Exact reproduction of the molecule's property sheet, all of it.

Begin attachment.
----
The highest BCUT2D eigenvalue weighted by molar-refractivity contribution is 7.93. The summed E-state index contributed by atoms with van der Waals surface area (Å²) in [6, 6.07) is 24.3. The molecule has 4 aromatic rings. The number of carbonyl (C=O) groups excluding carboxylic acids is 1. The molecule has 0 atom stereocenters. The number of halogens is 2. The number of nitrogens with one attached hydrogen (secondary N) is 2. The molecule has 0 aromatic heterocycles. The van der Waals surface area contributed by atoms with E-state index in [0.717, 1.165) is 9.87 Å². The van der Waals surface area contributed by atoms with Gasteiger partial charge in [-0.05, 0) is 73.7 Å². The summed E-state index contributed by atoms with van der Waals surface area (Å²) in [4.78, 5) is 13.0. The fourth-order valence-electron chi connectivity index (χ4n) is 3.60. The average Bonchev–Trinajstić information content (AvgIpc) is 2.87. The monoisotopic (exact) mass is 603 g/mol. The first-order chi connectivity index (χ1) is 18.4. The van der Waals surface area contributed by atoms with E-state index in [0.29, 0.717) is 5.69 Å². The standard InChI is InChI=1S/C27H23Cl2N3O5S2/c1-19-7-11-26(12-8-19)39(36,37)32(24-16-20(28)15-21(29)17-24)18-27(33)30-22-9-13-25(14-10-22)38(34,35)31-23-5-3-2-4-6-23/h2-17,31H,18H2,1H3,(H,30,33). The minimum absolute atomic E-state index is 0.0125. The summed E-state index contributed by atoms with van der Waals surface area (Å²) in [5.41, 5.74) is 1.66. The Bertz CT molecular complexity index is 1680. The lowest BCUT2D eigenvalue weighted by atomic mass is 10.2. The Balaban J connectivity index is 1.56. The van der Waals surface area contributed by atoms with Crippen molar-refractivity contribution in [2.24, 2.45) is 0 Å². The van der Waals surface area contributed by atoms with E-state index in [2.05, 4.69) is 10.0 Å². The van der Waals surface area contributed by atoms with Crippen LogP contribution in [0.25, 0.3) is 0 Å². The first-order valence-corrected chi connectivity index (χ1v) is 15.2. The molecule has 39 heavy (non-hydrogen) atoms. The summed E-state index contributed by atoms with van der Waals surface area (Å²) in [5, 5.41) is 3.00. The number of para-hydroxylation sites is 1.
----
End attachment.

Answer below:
The highest BCUT2D eigenvalue weighted by molar-refractivity contribution is 7.93. The summed E-state index contributed by atoms with van der Waals surface area (Å²) in [6, 6.07) is 24.3. The molecule has 4 aromatic rings. The number of carbonyl (C=O) groups excluding carboxylic acids is 1. The molecule has 0 atom stereocenters. The number of halogens is 2. The number of nitrogens with one attached hydrogen (secondary N) is 2. The molecule has 0 aromatic heterocycles. The van der Waals surface area contributed by atoms with E-state index in [0.717, 1.165) is 9.87 Å². The van der Waals surface area contributed by atoms with Gasteiger partial charge in [-0.05, 0) is 73.7 Å². The summed E-state index contributed by atoms with van der Waals surface area (Å²) in [4.78, 5) is 13.0. The fourth-order valence-electron chi connectivity index (χ4n) is 3.60. The average Bonchev–Trinajstić information content (AvgIpc) is 2.87. The monoisotopic (exact) mass is 603 g/mol. The first-order chi connectivity index (χ1) is 18.4. The van der Waals surface area contributed by atoms with E-state index in [0.29, 0.717) is 5.69 Å². The standard InChI is InChI=1S/C27H23Cl2N3O5S2/c1-19-7-11-26(12-8-19)39(36,37)32(24-16-20(28)15-21(29)17-24)18-27(33)30-22-9-13-25(14-10-22)38(34,35)31-23-5-3-2-4-6-23/h2-17,31H,18H2,1H3,(H,30,33). The minimum absolute atomic E-state index is 0.0125. The summed E-state index contributed by atoms with van der Waals surface area (Å²) in [5.41, 5.74) is 1.66. The Bertz CT molecular complexity index is 1680. The lowest BCUT2D eigenvalue weighted by atomic mass is 10.2. The Balaban J connectivity index is 1.56. The van der Waals surface area contributed by atoms with Crippen molar-refractivity contribution in [2.24, 2.45) is 0 Å². The van der Waals surface area contributed by atoms with E-state index in [2.05, 4.69) is 10.0 Å². The van der Waals surface area contributed by atoms with Crippen LogP contribution in [0.25, 0.3) is 0 Å². The first-order valence-corrected chi connectivity index (χ1v) is 15.2. The molecule has 39 heavy (non-hydrogen) atoms. The summed E-state index contributed by atoms with van der Waals surface area (Å²) in [5, 5.41) is 3.00. The number of para-hydroxylation sites is 1.